I'm not that used to C++ and hoping that someone can help me out with the const keyword. If I make a parameter to a function 'const' ,and then try to reference it, like:

int some_func(const char* param){
  char* ptr = param;
  ...
}

to do something with it, the compiler gives the "invalid conversion from const char* to char*" when I try to pass in a parameter. The question is, is there some way to reference the 'param' while keeping it constant? or how can I fix the error message? Thanks in advance

you can do this: char* ptr = const_cast<char*>(param;) , but that defeats the purpose of using const in the first place. Casting out the const should be avoided whenever possible.

Either using :

const char* ptr = param ;
// or
char* ptr = const_cast<char*> (param) ;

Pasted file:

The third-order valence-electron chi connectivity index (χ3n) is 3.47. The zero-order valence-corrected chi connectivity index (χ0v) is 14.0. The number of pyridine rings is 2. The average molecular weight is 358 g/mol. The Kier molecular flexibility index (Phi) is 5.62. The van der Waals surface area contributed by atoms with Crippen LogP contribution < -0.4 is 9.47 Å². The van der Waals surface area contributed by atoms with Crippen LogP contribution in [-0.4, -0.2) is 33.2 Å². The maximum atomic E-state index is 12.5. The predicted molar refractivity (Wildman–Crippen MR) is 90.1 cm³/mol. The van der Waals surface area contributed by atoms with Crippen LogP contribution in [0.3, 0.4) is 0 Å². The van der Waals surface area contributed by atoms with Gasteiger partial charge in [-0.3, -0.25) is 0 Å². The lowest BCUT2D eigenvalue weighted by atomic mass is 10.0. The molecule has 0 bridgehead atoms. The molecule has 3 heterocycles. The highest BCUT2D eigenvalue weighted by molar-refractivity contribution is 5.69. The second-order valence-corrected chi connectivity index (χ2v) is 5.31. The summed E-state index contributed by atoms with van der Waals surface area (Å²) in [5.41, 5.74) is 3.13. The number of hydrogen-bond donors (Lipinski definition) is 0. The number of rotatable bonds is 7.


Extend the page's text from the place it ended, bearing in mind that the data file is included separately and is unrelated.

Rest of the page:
But it would be interesting to know what you are trying to achieve here.....

Basically, I need to step through any array using pointers instead of the array indices. I changed my char* ptr to const char* ptr and it does work. Thanks.

Basically, I need to step through any array using pointers instead of the array indices. I changed my char* ptr to const char* ptr and it does work. Thanks.

But why would having a second const char* copy do you any good? Neither pointer can you modify, so copying it would be sort of pointless (sorry, bad pun).

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